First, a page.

Thursday, August 06, 2020

Death and Dying (2) Suicide

Christians have always been hostile to euthanasia and suicide, but I not certain that these issues are as clear as we assume. There is no specific command against suicide in the scriptures.

  • Saul – he fell on his sword after being defeated in war (1 Sam 31:1-6). That was normal practice in OT times, because a king who was captured would be tortured without mercy (Judges 1:5-7). When Zedekiah was captured by the Babylonians, they killed sons before his eyes and then put out his eyes, so it was the last thing that he saw (2 Kings 25:7).

  • The scriptures condemn Saul for rejecting the words of a prophet and for trying to contact the dead, but there is no condemnation of him for taking his own life.

  • Saul’s armour-bearer refused to kill Saul when he was critically wounded in battle, but that was part of his role (1 Sam 28:3-5).

  • Abimelech – This rebellious leader was mortally wounded when he was struck by a millstone that had been thrown by a woman. He ordered his armour-bearer to dispatch him to avoid the suggestion he had been slain by the woman who had thrown the stone (Judge 9:52-54). Abimelech is a warning of the dangers of violent revolution, but the scriptures mock his suicide rather than condemn it.

  • Samson took his own life when he destroyed the Philistines by pulling down the pillars that held up the building where they were celebrating (Judges 16:28). He is recorded as a hero in Hebrews 11. There were many aspects of his life that were wrong, but his suicide is portrayed a victory over the enemies of Israel.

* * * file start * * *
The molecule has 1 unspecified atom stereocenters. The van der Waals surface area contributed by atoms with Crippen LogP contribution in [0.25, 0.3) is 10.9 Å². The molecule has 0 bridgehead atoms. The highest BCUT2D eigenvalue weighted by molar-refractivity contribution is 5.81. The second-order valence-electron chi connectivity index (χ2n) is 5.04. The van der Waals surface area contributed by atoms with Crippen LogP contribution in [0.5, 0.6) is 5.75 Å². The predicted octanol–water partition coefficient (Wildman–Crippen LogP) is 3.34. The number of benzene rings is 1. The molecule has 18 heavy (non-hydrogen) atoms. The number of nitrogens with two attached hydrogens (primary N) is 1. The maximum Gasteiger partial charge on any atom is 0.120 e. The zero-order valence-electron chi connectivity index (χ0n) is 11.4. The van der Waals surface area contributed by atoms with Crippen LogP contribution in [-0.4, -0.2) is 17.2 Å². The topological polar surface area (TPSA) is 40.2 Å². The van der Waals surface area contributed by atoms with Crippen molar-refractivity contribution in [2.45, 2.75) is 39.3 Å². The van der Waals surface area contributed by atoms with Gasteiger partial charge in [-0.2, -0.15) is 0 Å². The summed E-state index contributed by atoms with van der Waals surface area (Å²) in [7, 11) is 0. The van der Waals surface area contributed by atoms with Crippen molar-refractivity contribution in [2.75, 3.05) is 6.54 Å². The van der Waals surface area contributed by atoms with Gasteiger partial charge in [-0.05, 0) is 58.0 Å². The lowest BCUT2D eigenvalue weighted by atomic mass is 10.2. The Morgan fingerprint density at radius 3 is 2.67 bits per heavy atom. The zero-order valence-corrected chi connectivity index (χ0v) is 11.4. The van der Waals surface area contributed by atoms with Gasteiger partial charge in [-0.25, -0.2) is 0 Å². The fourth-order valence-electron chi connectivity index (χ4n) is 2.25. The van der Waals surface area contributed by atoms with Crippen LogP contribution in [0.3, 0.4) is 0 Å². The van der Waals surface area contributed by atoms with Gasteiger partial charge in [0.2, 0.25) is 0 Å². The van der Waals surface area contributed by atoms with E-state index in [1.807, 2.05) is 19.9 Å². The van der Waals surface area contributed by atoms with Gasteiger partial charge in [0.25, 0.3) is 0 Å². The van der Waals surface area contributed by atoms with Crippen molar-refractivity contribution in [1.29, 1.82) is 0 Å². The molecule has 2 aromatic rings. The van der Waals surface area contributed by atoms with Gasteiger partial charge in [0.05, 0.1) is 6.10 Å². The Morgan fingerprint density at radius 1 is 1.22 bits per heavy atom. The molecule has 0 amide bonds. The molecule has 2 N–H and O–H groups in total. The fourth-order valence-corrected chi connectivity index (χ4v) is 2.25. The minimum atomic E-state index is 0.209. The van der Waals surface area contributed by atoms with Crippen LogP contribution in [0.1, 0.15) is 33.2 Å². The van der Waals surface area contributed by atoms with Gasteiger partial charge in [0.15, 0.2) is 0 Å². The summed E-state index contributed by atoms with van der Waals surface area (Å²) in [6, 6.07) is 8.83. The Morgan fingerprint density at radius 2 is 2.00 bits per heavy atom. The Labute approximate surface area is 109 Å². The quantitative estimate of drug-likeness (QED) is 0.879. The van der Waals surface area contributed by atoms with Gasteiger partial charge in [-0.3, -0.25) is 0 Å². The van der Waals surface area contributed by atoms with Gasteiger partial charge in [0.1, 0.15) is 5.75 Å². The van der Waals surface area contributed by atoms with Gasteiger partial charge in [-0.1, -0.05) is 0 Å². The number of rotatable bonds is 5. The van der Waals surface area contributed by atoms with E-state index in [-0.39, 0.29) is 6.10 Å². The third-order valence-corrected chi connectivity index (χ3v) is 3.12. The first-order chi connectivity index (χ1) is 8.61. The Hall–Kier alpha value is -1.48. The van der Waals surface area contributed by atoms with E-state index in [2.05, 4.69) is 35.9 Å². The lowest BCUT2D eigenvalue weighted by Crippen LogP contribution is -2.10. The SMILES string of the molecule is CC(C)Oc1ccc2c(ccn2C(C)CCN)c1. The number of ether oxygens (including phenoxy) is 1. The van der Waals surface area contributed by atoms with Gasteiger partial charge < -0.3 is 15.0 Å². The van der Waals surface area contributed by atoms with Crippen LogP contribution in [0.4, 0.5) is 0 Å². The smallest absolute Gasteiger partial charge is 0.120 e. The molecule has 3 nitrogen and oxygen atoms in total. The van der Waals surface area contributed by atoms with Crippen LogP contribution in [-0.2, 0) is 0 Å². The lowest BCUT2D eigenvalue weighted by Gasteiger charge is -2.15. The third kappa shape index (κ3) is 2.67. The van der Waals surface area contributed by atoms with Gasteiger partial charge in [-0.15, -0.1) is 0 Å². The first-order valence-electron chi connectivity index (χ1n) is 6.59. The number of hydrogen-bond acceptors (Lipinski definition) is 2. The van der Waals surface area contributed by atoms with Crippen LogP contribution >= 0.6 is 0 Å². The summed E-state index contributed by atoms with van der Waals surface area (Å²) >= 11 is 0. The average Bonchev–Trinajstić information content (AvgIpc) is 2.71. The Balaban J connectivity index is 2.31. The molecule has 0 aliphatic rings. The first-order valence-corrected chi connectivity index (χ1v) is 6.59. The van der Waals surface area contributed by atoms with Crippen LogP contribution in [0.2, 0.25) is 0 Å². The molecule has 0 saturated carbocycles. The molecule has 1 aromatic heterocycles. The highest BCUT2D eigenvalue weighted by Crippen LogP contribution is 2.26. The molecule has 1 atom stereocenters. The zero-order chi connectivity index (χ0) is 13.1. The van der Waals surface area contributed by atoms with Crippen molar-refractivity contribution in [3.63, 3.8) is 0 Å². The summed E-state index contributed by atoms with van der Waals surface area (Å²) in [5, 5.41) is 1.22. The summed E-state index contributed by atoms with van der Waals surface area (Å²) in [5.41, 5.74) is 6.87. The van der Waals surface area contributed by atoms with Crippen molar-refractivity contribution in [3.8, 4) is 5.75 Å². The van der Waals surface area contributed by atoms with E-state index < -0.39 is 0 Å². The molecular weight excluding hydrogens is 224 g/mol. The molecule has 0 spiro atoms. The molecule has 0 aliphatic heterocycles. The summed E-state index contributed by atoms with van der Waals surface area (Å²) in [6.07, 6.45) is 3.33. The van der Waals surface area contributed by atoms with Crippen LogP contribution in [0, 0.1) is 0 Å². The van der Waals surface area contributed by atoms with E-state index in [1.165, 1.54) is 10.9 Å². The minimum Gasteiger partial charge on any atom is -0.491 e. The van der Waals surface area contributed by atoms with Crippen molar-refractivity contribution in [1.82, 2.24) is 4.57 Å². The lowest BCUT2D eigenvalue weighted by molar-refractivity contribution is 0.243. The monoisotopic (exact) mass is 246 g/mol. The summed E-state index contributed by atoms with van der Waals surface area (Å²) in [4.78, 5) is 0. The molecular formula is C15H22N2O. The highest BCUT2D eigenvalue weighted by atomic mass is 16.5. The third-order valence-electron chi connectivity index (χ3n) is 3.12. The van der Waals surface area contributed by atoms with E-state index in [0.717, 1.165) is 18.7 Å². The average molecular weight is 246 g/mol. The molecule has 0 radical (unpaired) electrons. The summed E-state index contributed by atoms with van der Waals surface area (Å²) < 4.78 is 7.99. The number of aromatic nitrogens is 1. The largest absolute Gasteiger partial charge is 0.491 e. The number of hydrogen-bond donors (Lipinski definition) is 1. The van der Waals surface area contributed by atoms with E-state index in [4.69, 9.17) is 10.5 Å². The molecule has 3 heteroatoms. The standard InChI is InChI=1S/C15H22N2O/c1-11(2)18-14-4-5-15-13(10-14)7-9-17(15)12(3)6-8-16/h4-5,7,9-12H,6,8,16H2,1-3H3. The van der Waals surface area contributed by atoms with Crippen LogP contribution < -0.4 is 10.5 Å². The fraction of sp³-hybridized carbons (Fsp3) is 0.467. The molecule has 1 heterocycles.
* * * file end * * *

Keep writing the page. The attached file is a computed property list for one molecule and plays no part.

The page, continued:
• King Zimri burned down his house around himself after military defeat (1 Kgs 16:18). His life is an illustration of the adage that those who live by the sword will often die by the sword.

  • The prophet Ahithophel hanged himself after betraying David (2 Sam 17:23). He had picked the wrong side in the struggle between David and Absalom. He had advised Absalom what to do, and when his advice failed, he was overcome by shame.

  • Judas killed himself after he realised that he had betrayed his Saviour and was overcome by shame (Matt 27:3-5). He is condemned for his thieving (John 12:6) and for his betrayal of Jesus, but his suicide is not condemned. Rather it was a natural response for a man who realised he helped kill the son of God. His shame would have been overwhelming.

There is nothing in any of these stories to suggest that these men who committed suicide were evil.

I believe that suicide makes God sad, because it cuts off a life before it was complete. However, I do not believe he angry with the victims. I think he is sad that he could not rescue the person from the shame and despair that caused them to take such a terrible action.

I don't judge them.

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